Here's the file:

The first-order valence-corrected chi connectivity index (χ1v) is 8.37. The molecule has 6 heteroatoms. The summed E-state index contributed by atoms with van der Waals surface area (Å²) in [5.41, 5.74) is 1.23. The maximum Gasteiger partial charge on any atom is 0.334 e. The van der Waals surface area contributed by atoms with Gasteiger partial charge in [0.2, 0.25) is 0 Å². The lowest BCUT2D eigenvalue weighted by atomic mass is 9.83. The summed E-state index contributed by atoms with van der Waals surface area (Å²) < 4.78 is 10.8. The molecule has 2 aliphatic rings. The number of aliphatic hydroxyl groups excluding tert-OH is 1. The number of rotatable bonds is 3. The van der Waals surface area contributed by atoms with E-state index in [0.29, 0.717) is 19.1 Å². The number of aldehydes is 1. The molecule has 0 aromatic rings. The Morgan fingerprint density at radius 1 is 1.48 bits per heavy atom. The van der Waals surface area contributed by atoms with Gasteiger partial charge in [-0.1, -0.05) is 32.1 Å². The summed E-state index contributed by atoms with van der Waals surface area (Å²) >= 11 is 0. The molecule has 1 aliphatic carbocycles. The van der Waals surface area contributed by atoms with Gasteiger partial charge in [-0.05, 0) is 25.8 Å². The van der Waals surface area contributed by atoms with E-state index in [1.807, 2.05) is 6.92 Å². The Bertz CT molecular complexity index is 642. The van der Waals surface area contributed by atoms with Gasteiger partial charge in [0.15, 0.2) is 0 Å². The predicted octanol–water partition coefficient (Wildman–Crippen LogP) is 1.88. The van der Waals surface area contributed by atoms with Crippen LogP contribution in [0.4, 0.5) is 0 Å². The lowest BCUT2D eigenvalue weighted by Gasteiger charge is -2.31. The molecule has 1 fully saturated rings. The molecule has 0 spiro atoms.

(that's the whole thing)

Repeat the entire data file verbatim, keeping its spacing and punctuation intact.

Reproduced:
The first-order valence-corrected chi connectivity index (χ1v) is 8.37. The molecule has 6 heteroatoms. The summed E-state index contributed by atoms with van der Waals surface area (Å²) in [5.41, 5.74) is 1.23. The maximum Gasteiger partial charge on any atom is 0.334 e. The van der Waals surface area contributed by atoms with Gasteiger partial charge in [0.2, 0.25) is 0 Å². The lowest BCUT2D eigenvalue weighted by atomic mass is 9.83. The summed E-state index contributed by atoms with van der Waals surface area (Å²) < 4.78 is 10.8. The molecule has 2 aliphatic rings. The number of aliphatic hydroxyl groups excluding tert-OH is 1. The number of rotatable bonds is 3. The van der Waals surface area contributed by atoms with E-state index in [0.29, 0.717) is 19.1 Å². The number of aldehydes is 1. The molecule has 0 aromatic rings. The Morgan fingerprint density at radius 1 is 1.48 bits per heavy atom. The van der Waals surface area contributed by atoms with Gasteiger partial charge in [-0.1, -0.05) is 32.1 Å². The summed E-state index contributed by atoms with van der Waals surface area (Å²) >= 11 is 0. The molecule has 1 aliphatic carbocycles. The van der Waals surface area contributed by atoms with Gasteiger partial charge in [-0.05, 0) is 25.8 Å². The van der Waals surface area contributed by atoms with E-state index in [1.807, 2.05) is 6.92 Å². The Bertz CT molecular complexity index is 642. The van der Waals surface area contributed by atoms with Gasteiger partial charge in [0.15, 0.2) is 0 Å². The predicted octanol–water partition coefficient (Wildman–Crippen LogP) is 1.88. The van der Waals surface area contributed by atoms with Crippen LogP contribution in [0.4, 0.5) is 0 Å². The lowest BCUT2D eigenvalue weighted by Gasteiger charge is -2.31. The molecule has 1 fully saturated rings. The molecule has 0 spiro atoms.